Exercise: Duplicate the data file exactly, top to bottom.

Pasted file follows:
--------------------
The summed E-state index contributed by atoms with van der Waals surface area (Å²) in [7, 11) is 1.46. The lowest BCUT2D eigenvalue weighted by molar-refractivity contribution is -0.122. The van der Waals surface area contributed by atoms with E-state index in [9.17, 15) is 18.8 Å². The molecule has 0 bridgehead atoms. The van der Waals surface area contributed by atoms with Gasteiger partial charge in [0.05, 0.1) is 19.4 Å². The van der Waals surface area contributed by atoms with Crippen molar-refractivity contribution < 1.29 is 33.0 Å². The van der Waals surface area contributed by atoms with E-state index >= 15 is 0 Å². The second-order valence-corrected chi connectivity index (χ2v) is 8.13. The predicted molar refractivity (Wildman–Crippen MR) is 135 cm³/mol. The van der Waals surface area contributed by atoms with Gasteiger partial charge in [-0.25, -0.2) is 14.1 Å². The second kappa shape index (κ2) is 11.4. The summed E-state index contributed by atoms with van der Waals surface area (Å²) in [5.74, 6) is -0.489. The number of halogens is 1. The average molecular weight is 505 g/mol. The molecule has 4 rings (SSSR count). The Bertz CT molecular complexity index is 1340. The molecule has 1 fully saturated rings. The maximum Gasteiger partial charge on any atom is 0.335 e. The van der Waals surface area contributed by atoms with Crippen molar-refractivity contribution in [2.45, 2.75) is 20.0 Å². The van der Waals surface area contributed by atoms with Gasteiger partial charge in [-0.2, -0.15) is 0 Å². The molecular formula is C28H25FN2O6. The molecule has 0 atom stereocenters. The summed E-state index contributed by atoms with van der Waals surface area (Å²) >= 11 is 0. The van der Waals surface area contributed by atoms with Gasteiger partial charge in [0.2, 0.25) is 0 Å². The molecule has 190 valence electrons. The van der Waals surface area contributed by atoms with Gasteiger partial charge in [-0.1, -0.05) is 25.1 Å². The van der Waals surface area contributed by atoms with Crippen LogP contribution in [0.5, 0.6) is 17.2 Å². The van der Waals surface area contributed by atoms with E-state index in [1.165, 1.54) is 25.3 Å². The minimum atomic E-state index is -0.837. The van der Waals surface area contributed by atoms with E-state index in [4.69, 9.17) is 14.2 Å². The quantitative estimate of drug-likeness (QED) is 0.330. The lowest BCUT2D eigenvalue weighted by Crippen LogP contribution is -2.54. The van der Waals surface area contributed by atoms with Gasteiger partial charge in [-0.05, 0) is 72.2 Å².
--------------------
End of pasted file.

The summed E-state index contributed by atoms with van der Waals surface area (Å²) in [7, 11) is 1.46. The lowest BCUT2D eigenvalue weighted by molar-refractivity contribution is -0.122. The van der Waals surface area contributed by atoms with E-state index in [9.17, 15) is 18.8 Å². The molecule has 0 bridgehead atoms. The van der Waals surface area contributed by atoms with Gasteiger partial charge in [0.05, 0.1) is 19.4 Å². The van der Waals surface area contributed by atoms with Crippen molar-refractivity contribution < 1.29 is 33.0 Å². The van der Waals surface area contributed by atoms with E-state index >= 15 is 0 Å². The second-order valence-corrected chi connectivity index (χ2v) is 8.13. The predicted molar refractivity (Wildman–Crippen MR) is 135 cm³/mol. The van der Waals surface area contributed by atoms with Gasteiger partial charge in [-0.25, -0.2) is 14.1 Å². The second kappa shape index (κ2) is 11.4. The summed E-state index contributed by atoms with van der Waals surface area (Å²) in [5.74, 6) is -0.489. The number of halogens is 1. The average molecular weight is 505 g/mol. The molecule has 4 rings (SSSR count). The Bertz CT molecular complexity index is 1340. The molecule has 1 fully saturated rings. The maximum Gasteiger partial charge on any atom is 0.335 e. The van der Waals surface area contributed by atoms with Crippen molar-refractivity contribution in [2.45, 2.75) is 20.0 Å². The van der Waals surface area contributed by atoms with Gasteiger partial charge in [-0.2, -0.15) is 0 Å². The molecular formula is C28H25FN2O6. The molecule has 0 atom stereocenters. The summed E-state index contributed by atoms with van der Waals surface area (Å²) >= 11 is 0. The van der Waals surface area contributed by atoms with Gasteiger partial charge in [0.2, 0.25) is 0 Å². The molecule has 190 valence electrons. The van der Waals surface area contributed by atoms with Gasteiger partial charge in [-0.1, -0.05) is 25.1 Å². The van der Waals surface area contributed by atoms with Crippen LogP contribution in [0.5, 0.6) is 17.2 Å². The van der Waals surface area contributed by atoms with E-state index in [1.165, 1.54) is 25.3 Å². The minimum atomic E-state index is -0.837. The van der Waals surface area contributed by atoms with E-state index in [4.69, 9.17) is 14.2 Å². The quantitative estimate of drug-likeness (QED) is 0.330. The lowest BCUT2D eigenvalue weighted by Crippen LogP contribution is -2.54. The van der Waals surface area contributed by atoms with Gasteiger partial charge in [-0.05, 0) is 72.2 Å².